Which of these are worth drinking?
If the mark of true technological progress is doing away with even the mildest of inconveniences, then canned wine is something like the pinnacle of human achievement. It might not be the best wine out there, but you can throw it in your bag and open it whenever you feel like it, which is to say, it’s perfect this time of year when picnics, beach days, and concerts are on the agenda.
Dozens of companies pump whites, rosés, and reds into cans, but it can be difficult to tell what’s good and what’s swill. So, Grub Street put together a crew of wine-loving basics and expert sommeliers — Zwann Grays of Olmsted and Cedric Nicaise, the wine director at Eleven Madison Park — to taste through more than 20 canned wines to determine which ones are worth your time and money. Here, ranked, are the wines that the panel liked best:
3rd Place: The Pinot Project Pinot Noir
Best For: BYOB Restaurants
This Santa Rosa, California, Pinot Noir delivered on the fruit-forward, berry flavor you’d expect in this type of wine and “actually tastes like Pinot Noir,” according to Cedric Nicaise, even if its lacking in tannins.
2nd Place: Maris Pinot Noir
Best For: Your Favorite Tree Hugger
As one of our non-somms put it, “This tastes like your typical, inky, dark, stone fruit–flavored table wines. It’s good.” In fact, this organic, French-born wine is good enough that you’re better off enjoying it in a glass than in a can.
1st Place: Dear Mom Oregon Red Wine
Best For: Weeknight Grilling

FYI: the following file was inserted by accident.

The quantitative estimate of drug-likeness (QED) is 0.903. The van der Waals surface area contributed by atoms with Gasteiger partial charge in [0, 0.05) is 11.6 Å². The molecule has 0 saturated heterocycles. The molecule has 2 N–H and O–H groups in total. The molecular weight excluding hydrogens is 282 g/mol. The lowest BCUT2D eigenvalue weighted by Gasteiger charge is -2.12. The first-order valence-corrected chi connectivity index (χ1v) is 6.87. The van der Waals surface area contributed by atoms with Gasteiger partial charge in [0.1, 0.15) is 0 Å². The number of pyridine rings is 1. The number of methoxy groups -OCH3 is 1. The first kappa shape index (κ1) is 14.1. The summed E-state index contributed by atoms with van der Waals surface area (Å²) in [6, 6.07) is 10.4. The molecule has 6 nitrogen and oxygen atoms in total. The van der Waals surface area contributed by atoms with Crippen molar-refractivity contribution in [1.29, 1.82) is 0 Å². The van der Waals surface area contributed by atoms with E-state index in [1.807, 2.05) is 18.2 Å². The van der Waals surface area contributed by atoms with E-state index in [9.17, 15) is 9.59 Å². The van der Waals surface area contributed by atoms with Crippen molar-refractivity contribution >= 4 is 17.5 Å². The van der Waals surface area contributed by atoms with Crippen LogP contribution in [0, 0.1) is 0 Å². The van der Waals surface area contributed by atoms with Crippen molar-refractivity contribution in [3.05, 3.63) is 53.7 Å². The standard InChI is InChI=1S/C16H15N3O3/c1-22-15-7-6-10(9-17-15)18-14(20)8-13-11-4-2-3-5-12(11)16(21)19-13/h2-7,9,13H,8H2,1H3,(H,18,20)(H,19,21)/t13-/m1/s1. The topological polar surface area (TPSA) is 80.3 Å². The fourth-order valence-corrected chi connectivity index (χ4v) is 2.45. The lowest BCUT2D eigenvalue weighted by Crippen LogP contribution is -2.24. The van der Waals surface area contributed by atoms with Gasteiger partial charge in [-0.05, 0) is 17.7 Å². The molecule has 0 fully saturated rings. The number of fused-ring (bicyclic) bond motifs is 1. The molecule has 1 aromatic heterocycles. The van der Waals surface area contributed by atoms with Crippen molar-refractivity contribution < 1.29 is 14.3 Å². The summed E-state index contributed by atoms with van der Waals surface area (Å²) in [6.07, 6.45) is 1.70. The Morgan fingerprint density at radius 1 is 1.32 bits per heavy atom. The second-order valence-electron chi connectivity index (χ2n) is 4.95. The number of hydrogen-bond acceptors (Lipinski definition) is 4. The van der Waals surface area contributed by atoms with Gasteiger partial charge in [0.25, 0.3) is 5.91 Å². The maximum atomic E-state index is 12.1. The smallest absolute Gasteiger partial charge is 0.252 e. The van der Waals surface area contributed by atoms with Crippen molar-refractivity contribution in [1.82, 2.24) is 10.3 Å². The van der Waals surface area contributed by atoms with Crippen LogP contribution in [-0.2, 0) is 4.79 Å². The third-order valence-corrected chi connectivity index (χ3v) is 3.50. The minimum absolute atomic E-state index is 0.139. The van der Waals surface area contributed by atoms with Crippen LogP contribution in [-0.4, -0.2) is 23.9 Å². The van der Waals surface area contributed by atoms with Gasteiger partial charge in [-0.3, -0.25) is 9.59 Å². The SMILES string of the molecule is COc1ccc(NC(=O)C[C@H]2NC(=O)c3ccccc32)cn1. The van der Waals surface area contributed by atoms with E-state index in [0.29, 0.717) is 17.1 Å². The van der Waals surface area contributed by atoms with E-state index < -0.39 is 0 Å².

The panel agreed that this wine from a small producer in Oregon was the best of the best. Not only is its packaging cute as all get-out (each box comes with a postcard, so you can write a letter to your mom), but it tastes good, too. Grays noted, “Nice, savory, almost smoky nose and a little more serious with darker fruit and a bit of structure.”
3rd Place: House Wine Rosé Bubbles
Best For: A Beach Day
The rest of the panel felt the bubbles on this wine, the hipster offshoot of Seattle’s Precept Wine, the largest wine producer in the Pacific Northwest, were a bit too sharp, and picked up flavors of “fluoride” and a certain “overripeness” that could be attributed to too much sugar. Throw it in a cooler or even pour it over some ice, though, and you won’t mind too much.
2nd Place (Tie): Underwood Rosé Bubbles and Vinny White Wine
Best For: Semi-Fancy Summer Picnics
Vinny sparkling white wine debuted this summer, and it ain’t half-bad for the only New York City–born wine on this list. “Drinks like a diluted Riesling, but easy and mild, with a bit of spritz,” said one of our somms. The final word on the Underwood Sparkling Rosé was that if you’re a hard-core lover of bubbly wines, this is the can for you.
1st Place: Sofia Blanc de Blancs
Best For: Drinking Somewhere You Shouldn’t
There’s a high likelihood that the reason this wine — a blend of Pinot Blanc, Riesling, and Muscat — won its category is because it comes with a sippy straw, which helped smooth out a wine that was otherwise “woody” and “a bit harsh and acidic.” The real upshot, though, is that the straw and the red can make it an excellent wine to sip covertly.